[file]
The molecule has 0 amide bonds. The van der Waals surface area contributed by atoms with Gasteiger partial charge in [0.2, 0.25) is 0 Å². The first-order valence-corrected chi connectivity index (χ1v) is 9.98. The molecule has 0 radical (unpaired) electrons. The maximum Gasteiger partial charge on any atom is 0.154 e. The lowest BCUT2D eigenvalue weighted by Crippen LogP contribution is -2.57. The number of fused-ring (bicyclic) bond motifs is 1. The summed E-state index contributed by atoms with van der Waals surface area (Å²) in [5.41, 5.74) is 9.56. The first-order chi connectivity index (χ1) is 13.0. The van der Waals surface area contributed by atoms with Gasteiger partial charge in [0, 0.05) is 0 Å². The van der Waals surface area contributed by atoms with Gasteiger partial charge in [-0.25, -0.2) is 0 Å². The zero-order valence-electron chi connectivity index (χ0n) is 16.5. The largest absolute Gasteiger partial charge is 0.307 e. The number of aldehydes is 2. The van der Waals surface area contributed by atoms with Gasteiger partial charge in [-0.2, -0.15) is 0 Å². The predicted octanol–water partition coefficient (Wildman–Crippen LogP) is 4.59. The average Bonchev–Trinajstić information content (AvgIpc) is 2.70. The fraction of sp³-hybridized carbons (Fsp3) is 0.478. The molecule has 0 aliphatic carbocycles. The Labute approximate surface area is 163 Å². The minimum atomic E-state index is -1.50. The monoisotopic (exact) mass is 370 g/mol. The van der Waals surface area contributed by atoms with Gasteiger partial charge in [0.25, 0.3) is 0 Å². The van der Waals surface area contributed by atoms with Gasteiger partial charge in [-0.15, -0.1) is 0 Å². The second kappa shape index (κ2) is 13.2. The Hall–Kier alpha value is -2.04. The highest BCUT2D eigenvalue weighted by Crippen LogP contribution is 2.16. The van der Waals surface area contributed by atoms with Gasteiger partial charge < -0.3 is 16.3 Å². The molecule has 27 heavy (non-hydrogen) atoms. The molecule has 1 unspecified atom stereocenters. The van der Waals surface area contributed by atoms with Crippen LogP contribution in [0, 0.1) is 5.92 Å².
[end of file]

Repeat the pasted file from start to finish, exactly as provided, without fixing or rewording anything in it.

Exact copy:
The molecule has 0 amide bonds. The van der Waals surface area contributed by atoms with Gasteiger partial charge in [0.2, 0.25) is 0 Å². The first-order valence-corrected chi connectivity index (χ1v) is 9.98. The molecule has 0 radical (unpaired) electrons. The maximum Gasteiger partial charge on any atom is 0.154 e. The lowest BCUT2D eigenvalue weighted by Crippen LogP contribution is -2.57. The number of fused-ring (bicyclic) bond motifs is 1. The summed E-state index contributed by atoms with van der Waals surface area (Å²) in [5.41, 5.74) is 9.56. The first-order chi connectivity index (χ1) is 13.0. The van der Waals surface area contributed by atoms with Gasteiger partial charge in [0, 0.05) is 0 Å². The van der Waals surface area contributed by atoms with Gasteiger partial charge in [-0.25, -0.2) is 0 Å². The zero-order valence-electron chi connectivity index (χ0n) is 16.5. The largest absolute Gasteiger partial charge is 0.307 e. The number of aldehydes is 2. The van der Waals surface area contributed by atoms with Gasteiger partial charge in [-0.2, -0.15) is 0 Å². The predicted octanol–water partition coefficient (Wildman–Crippen LogP) is 4.59. The average Bonchev–Trinajstić information content (AvgIpc) is 2.70. The fraction of sp³-hybridized carbons (Fsp3) is 0.478. The molecule has 0 aliphatic carbocycles. The Labute approximate surface area is 163 Å². The minimum atomic E-state index is -1.50. The monoisotopic (exact) mass is 370 g/mol. The van der Waals surface area contributed by atoms with Gasteiger partial charge in [0.25, 0.3) is 0 Å². The van der Waals surface area contributed by atoms with Gasteiger partial charge in [-0.15, -0.1) is 0 Å². The second kappa shape index (κ2) is 13.2. The Hall–Kier alpha value is -2.04. The highest BCUT2D eigenvalue weighted by Crippen LogP contribution is 2.16. The van der Waals surface area contributed by atoms with Gasteiger partial charge < -0.3 is 16.3 Å². The molecule has 27 heavy (non-hydrogen) atoms. The molecule has 1 unspecified atom stereocenters. The van der Waals surface area contributed by atoms with Crippen LogP contribution in [0, 0.1) is 5.92 Å².